The days are still cold. The days are still short. I’ve snuck outside a few times for winter pruning, but have spent the majority of my free time reading. They say winter is for sharpening tools—brains count.

Each month, I’ll list the books I’ve read even if I didn’t complete them. Many of these were from the library, and I’m glad I didn’t spend money. Others are worth their price.

The big takeaway for January is that I was interested in comparing pruning books that I hadn’t read, and a small but thick guide called The Pruning Answer Book was my favorite.1 It’s written as Q & A’s and gets right to the point.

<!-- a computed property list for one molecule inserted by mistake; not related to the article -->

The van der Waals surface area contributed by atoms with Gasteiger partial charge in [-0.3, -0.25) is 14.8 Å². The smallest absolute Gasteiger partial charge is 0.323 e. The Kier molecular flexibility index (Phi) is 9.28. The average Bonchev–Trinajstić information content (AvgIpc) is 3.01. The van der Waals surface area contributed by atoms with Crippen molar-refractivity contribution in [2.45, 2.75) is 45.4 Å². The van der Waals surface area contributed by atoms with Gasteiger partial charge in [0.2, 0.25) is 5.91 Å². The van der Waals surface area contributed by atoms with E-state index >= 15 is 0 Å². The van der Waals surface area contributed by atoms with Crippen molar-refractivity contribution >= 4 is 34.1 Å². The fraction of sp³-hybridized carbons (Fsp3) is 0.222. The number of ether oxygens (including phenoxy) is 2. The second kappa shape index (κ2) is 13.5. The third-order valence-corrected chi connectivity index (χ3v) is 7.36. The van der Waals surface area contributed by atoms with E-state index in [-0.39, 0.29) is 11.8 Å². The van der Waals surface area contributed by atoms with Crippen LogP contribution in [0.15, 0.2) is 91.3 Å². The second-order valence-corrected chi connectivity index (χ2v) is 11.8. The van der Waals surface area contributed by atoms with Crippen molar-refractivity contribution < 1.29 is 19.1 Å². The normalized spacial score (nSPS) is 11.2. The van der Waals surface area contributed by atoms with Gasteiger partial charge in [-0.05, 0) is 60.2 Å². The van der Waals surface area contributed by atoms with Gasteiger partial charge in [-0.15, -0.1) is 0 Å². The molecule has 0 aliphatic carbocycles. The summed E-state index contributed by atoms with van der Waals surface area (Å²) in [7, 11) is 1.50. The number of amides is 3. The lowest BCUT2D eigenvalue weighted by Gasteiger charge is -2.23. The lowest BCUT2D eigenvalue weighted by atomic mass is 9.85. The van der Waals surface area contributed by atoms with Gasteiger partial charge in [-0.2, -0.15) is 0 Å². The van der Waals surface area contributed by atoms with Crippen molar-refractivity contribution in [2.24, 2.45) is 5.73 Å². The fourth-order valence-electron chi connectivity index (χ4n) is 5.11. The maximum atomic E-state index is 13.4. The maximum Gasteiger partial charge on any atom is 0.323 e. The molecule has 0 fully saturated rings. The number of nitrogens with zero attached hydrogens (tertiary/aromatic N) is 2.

Another highlight was Phaidon’s The High Line. I’d call it a coffee table book but that would sell it short — it dives deep into every aspect of the project. It’s also fantastic from a book design perspective. Even if you feel like you’ve seen enough things about the High Line in NYC, check it out.

Theses are the books I read in January. Recommendations in bold.

History / Essays

Pruning / Care


Case Studies

  • The High Line. James Corner Field Operations
  • New Small Garden. Kingsbury
  • Tree Gardens: Architecture and the Forest. Crandell
  • 住宅景观 Zhu zhai jing guan [Residential Landscape]



Misc / Fiction

Related Post
  1. Cass Turnbull’s Guide to Pruning, 3rd Edition is still the first pruning book I’d recommend. But why keep to just one — each will have unique tips on specific plants and new illustrations. The Pruning Answer Book represents something I’d like to see more of: fits in one hand and makes no attempt to overreach, like so many encyclopedic garden books. ↩︎